The facts are shown in each article and all three present compelling arguments. From the Packers unquestioned history in the game and it's structure as a franchise, the Steelers and their Super Bowl titles, to the Cowboys and their popularity among fans. But I found that the Cowboy argument, according to the article written by Tim MacMahon (listed above under Dallas Cowboys) made the decisive argument, the Cowboys are the most valuable sporting franchise in the country and second in the world.
Sitting in my Journalism class last week on media diversity and what not, we discussed our values as a nation, etc. What was discovered is that we are all in favor of capitalist ideals. Now before you click away off the page, let me bring you back. What this came down to was that we respect and want the Dollar, so for the Cowboys to be the most valuable franchise in America (second worldwide), and for the Cowboys to play in the worlds most unbelievable palace for the sport, how can the Cowboys not be 'America's Team'?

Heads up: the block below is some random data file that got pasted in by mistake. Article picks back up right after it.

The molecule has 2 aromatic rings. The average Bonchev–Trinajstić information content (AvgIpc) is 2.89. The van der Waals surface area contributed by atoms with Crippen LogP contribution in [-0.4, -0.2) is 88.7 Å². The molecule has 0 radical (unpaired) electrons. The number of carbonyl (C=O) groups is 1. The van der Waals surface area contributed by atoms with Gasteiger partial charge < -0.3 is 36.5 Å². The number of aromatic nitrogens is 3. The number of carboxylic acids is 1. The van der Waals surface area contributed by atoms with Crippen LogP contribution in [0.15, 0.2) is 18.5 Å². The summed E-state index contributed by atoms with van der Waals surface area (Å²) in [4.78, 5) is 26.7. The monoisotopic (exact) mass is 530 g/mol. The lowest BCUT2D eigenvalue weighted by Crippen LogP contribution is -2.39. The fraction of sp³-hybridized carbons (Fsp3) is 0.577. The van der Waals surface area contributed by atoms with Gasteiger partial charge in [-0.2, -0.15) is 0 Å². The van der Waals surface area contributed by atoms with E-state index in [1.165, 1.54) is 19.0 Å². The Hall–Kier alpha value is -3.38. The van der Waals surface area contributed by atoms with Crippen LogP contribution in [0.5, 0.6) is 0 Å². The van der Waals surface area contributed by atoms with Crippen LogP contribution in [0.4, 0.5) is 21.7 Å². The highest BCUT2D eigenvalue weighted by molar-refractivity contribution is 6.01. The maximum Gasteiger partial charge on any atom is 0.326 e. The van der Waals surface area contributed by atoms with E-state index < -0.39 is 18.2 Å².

Consider that the Packers, who won many of their NFL championships during the Great Depression; I find it hard to fathom them as 'America's Team'. As for the Steelers, just read about the Steelers and their skeletons in the closet. While I realize that the Cowboys were no choirboys, you cannot hate on the fact that the Cowboys represented what American wants to be. The best example being Roger Staubach who was the most All-American of all quarterbacks (America's favorite position) to ever play the game.
Staubach went to college at the United States Naval Academy where he went on to win the Heisman trophy. Following his collegiate career, Staubach served his military commitment that included a one-year tour of Vietnam. Then went on to lead the Cowboys onto 5 Super Bowl appearances, winning two. The squeaky clean persona of Staubach just adds to the idea of the Cowboys being 'America's Team', plus the fact the guy did earn the nickname of 'Captain America', so come on, you cannot deny it now!